At least it will be better than the toaster. The schemes look reasonably useful on paper, apart, perhaps, from the slightly silly name for the solo reed.

 

Perhaps you would prefer a Tuba ?

 

Pierre

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This is interesting. Thank you for posting this, David.

 

At least it will be better than the toaster. The schemes look reasonably useful on paper, apart, perhaps, from the slightly silly name for the solo reed.

 

I agree. Perhaps the reed is being donated by an enthusiastic VIP. A nightmare for the engraver in any case - tiny print or a very large drawstop.

 

A

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What will happen to the console of the Makin organ? Presumably it is made of good quality stuff and could be re-used in a pipe organ scheme? Was that console originally built by George Sixsmith?

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I thought about the same size as a Duchy Original.

N

Very appropriate. And you'd want it to be a much bigger stop knob than any other on the organ, to emphasise its dominance over the other stops on the organ.

 

A red, (maybe orange) flashing warning light would be useful too. Preferably on top of the organ console so listeners can run for cover when it's drawn.

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The console could have been built by George Sixsmith as the toaster was built in the Pilling era before the company started using the Dutch firm.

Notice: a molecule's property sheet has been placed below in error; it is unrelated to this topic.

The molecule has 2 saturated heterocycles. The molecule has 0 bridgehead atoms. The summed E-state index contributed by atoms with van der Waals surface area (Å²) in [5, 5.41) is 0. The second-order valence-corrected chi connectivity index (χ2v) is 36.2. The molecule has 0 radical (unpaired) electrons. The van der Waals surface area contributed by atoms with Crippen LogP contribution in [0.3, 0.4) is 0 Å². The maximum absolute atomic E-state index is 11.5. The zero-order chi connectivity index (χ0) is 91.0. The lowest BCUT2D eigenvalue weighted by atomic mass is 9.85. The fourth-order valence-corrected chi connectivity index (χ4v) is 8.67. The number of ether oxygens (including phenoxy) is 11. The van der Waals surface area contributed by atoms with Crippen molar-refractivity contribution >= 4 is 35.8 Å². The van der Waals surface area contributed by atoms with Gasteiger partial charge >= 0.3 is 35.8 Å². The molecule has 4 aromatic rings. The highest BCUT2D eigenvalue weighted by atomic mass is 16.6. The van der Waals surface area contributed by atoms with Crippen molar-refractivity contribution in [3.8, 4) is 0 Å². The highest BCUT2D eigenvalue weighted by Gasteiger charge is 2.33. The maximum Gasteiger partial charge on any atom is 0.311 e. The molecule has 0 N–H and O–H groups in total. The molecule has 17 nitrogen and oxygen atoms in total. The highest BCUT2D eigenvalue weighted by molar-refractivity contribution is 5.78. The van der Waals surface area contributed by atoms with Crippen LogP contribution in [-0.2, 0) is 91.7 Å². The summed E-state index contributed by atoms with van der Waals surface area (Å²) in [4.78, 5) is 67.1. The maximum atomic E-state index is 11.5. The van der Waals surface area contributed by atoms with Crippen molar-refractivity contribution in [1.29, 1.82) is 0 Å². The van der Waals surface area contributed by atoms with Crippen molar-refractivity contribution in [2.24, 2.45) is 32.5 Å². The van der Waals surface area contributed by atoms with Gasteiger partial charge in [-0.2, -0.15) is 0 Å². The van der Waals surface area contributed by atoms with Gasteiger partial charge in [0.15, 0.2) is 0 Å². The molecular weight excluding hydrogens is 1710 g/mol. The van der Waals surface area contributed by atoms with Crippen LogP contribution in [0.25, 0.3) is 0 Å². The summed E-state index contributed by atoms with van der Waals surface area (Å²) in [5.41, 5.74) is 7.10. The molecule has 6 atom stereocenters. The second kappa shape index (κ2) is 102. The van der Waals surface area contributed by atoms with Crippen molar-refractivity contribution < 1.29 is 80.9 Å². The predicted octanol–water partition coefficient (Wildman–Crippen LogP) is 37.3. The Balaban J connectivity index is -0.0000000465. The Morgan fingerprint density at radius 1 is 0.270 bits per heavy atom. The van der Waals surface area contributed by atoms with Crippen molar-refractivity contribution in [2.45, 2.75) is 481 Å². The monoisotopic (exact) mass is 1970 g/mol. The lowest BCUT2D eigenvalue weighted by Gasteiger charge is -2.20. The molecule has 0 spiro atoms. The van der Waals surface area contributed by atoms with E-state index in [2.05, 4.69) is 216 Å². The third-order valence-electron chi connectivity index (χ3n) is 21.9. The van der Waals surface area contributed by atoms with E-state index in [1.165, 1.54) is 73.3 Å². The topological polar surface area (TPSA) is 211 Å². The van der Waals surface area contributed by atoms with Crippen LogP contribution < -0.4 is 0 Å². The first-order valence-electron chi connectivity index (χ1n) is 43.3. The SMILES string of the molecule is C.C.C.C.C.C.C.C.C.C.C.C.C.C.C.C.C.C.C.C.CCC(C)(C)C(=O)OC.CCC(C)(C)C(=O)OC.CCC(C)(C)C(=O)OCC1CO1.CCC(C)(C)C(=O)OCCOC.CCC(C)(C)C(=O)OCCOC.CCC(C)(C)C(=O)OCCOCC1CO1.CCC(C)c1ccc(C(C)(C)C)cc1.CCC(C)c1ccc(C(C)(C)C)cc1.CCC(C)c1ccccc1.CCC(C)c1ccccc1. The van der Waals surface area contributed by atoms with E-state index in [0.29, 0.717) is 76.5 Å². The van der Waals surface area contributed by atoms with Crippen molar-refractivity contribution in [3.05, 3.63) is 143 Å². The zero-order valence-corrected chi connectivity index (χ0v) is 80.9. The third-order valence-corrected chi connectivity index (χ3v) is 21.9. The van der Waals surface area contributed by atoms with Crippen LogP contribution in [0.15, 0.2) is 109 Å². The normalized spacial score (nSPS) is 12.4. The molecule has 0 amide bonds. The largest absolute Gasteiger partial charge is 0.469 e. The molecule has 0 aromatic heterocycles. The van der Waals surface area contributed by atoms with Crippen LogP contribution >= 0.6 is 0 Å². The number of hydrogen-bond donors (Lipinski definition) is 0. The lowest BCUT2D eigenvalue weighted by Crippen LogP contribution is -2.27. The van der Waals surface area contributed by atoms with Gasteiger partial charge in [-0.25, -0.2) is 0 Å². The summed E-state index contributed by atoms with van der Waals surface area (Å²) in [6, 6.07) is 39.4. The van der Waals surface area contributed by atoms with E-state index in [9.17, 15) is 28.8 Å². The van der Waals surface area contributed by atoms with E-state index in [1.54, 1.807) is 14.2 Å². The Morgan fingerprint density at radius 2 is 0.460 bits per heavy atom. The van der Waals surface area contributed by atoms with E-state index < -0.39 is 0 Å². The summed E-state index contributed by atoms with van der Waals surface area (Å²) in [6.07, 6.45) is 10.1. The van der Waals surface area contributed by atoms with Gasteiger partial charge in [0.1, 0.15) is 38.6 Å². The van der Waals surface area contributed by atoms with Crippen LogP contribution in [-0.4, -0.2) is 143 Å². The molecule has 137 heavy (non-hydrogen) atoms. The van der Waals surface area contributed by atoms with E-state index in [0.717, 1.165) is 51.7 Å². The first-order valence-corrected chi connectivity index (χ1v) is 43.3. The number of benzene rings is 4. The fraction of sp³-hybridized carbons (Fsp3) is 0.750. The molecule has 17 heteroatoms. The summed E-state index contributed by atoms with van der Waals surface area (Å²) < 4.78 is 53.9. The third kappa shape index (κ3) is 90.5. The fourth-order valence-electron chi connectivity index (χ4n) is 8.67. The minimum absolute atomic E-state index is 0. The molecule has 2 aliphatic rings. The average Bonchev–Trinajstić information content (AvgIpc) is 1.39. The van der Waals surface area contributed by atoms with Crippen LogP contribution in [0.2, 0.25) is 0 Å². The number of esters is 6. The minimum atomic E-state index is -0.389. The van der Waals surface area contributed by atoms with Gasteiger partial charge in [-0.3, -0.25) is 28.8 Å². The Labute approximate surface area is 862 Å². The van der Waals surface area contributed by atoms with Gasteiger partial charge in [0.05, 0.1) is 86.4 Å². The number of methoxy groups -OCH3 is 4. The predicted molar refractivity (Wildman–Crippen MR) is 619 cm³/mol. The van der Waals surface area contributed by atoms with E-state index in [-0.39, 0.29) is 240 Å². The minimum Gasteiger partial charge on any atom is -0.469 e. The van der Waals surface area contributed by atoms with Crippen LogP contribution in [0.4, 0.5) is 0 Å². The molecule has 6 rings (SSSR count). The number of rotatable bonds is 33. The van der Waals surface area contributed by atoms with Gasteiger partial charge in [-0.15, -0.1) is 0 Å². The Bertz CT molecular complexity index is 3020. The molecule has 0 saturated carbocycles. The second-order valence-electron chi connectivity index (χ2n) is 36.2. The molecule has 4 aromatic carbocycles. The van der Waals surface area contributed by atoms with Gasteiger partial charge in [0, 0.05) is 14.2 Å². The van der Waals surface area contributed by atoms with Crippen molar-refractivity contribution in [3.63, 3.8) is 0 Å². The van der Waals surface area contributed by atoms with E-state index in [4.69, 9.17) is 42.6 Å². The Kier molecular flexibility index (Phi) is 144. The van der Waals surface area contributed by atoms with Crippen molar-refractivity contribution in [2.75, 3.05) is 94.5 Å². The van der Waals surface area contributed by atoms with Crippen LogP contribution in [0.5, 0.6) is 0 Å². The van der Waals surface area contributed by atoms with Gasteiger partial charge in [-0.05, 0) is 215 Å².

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Very appropriate. And you'd want it to be a much bigger stop knob than any other on the organ, to emphasise its dominance over the other stops on the organ.

 

A red, (maybe orange) flashing warning light would be useful too. Preferably on top of the organ console so listeners can run for cover when it's drawn.

 

And only to be used when Her Majesty, The Duke of Lancaster attends?

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Quite frequently I find myself playing for services or concerts in a church which has abandoned its pipe organ (Norman & Beard - before they joined with Hill - and some Bevington pipework) and now use an enormous 3 manual thing called a Prestige 2 which is full of lights and other gadgets. At my age and state of senility it makes me think I'm flying a plane rather than playing Elgar's Ecce Sacerdos for +Whitby or +Richborough!

 

It would be well worth their while restoring the pipe organ. I gave my first recital on it in 1967 and that, if nothing else, surely renders it an instrument of historical interest!

 

Malcolm

 

PS There's another toaster in Worthing that has a rather raspy reed called "Turner's Trumpet" in honour of its D-of-M

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What will happen to the console of the Makin organ? Presumably it is made of good quality stuff and could be re-used in a pipe organ scheme? Was that console originally built by George Sixsmith?

 

Makin were located very near to Sixsmiths who were building one console per week for them during Makin's heydays. Andew Sixsmith made me a custom toaster with a high quality drawstop console 12 years ago.

 

The gentleman I spoke with at the Priory said the Makin had a lot of problems, becoming increasingly unreliable with difficult or impossible to rectify faults.

The console could make the basis of a good home toaster (or two!) for someboby.

 

DT

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Makin were located very near to Sixsmiths who were building one console per week for them during Makin's heydays. Andew Sixsmith made me a custom toaster with a high quality drawstop console 12 years ago.